Mallee Farmer In this scenario, supplementary feeding is required to maintain animal condition from March onwards. As supplementary feeding is costly and limits stocking rates, compromising farm profitability and resource use efficiency, there is high potential value for new, practical and cost-effective options that can reliably address feed gaps. Native perennial shrubs, in addition to the main current commercial option De Koch old man saltbush (Atriplex nummularia), are potential alternative feed sources. One example is Mallee saltbush (Rhagodia pressei), which showed promising establishment rates, edible biomass production and survival. Including these “new” shrubs in a highquality mix may lead to future success. In the Mallee most forage shrub stands are located on sandy soils, but farmers are increasingly looking for grazing options on stony soils or heavier soils with sub-soil constraints. The Waikerie trial showed that shrub edible biomass production was highest on the sandy dune soil (1.8 tonnes/ha in Dec 2010), while it was 70% lower on the mid-slope and 47% lower on the constraint flat. However, whole-farm economic analyses suggest that even though growth rates are lower, shrubs are most profitable on poor cropping soils. Trials at Karoonda and Hopetoun are investigating the extent to which different summer-active grasses can persist and produce biomass. In the years 2007 to 2010 in Hopetoun, four cultivars (Panicum maximum cultivars cv. petrie and gatton, P. coloratum cv. Bambatsi and Digitaria milanjiana cv. Strickland) produced more than one tonne dry matter/ha in each year. With the very high rainfall over the 201011 summer, the five-year old pastures produced between 5.4 (ATF-714) and 9.2 (Petrie) tonnes/ha in Hopetoun (Figure 2). In Karoonda, Petrie and Bambatsi produced 2.8 and 2.0 tonnes/ha in the first year of establishment. Simulation modelling of pasture growth showed a relatively short period of rapid growth during late spring and early summer, corresponding with moisture availability and adequate soil temperatures. Summer growing pastures would support March grazing at 10 dry sheep equivalent per hectare (DSE/ha) in about 25% of years. This suggests the grasses can reduce feed deficits during summer, but with low summer rainfall growth won’t extend to late autumn, which is where forage shrubs can play a key role.
Figure 1: Animal feed intake of different feed sources for a decile five year.
Summer-growing perennials can be combined with winter-growing cereals in a pasture cropping system, which was trialled in the Mallee region for the first time in Hopetoun and Karoonda in 2011. Although crop yields were disappointing in 2011, the EverCrop team will continue fine-tuning management. Furthermore, modelling pasture cropping systems will contribute to the development of decision support tools for growers and advisors.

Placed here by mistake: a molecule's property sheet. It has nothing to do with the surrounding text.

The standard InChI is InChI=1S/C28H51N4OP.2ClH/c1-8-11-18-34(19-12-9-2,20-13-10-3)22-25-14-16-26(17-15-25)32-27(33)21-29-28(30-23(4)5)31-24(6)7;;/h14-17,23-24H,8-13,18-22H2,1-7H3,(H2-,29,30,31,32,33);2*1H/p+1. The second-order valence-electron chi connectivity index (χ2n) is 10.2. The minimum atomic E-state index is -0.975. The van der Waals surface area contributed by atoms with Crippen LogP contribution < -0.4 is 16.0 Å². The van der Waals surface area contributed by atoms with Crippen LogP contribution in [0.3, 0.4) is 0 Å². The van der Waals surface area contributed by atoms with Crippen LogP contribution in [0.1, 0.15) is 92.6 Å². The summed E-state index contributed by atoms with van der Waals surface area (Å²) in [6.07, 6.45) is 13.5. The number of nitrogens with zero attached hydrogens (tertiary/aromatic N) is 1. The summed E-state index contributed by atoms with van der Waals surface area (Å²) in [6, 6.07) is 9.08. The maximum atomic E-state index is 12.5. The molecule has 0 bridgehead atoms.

Implications of the findings
In low-rainfall environments managing risk through diversity will always be important and new crop and feed combinations beyond those currently used may lead to the wider use of perennials. There is a clearly identified feed gap and therefore a niche for productive perennials on Mallee mixed farms.
Figure 2: Dry matter production from subtropical perennial grasses and annual and long term average rainfall (LTA) at the Hopetoun trial site.
The EverCrop work is conducted in partnership with the Birchip Cropping Group (Hopetoun), Mallee Sustainable Farming (Karoonda, Waikerie) and the Enrich forage shrub project. This article is based on an article in Future Farm Issue 7 (April 2011) by C. Nichols. EverCrop is supported by GRDC, Future Farm Industry CRC, NSW I&I, DAFWA, CSIRO, DPI Victoria, SARDI and UWA.
Further information contact
Katrien Descheemaeker, CSIRO, T: (08) 82738106 E: email@example.com Rick Llewellyn, CSIRO, T: (08) 83038502 E: firstname.lastname@example.org
Above: Enrich site at Walpeup. Credit: DPI. Left: Using the Adelaide technique to measure the biomass of an Eremophila glabra shrub. Credit: DPI.
Growth and grazing of perennial shrubs A number of perennial shrubs were assessed for their suitability in a grazed low-medium rainfall system. Atriplex and Rhagodia species faired the best in this experiment; however, these species demonstrated low stock grazing preference. Results from this experiment have led to establishment of a new demonstration site at Manangatang. By
By Dr. Dave Monks, DPI, Victoria. Native shrubs have potential for growth and grazing in areas where alternative perennial options are limited. Deep rooted perennials have also been identified as having the most impact on improvement of ecological stability by reduction of groundwater recharge and salinity. So in 2008, the Mallee Catchment Management Authority (CMA) funded the establishment of an Enrich shrub evaluation experiment at Walpeup Research Station, with the support of the Department Primary Industries (DPI) Victoria.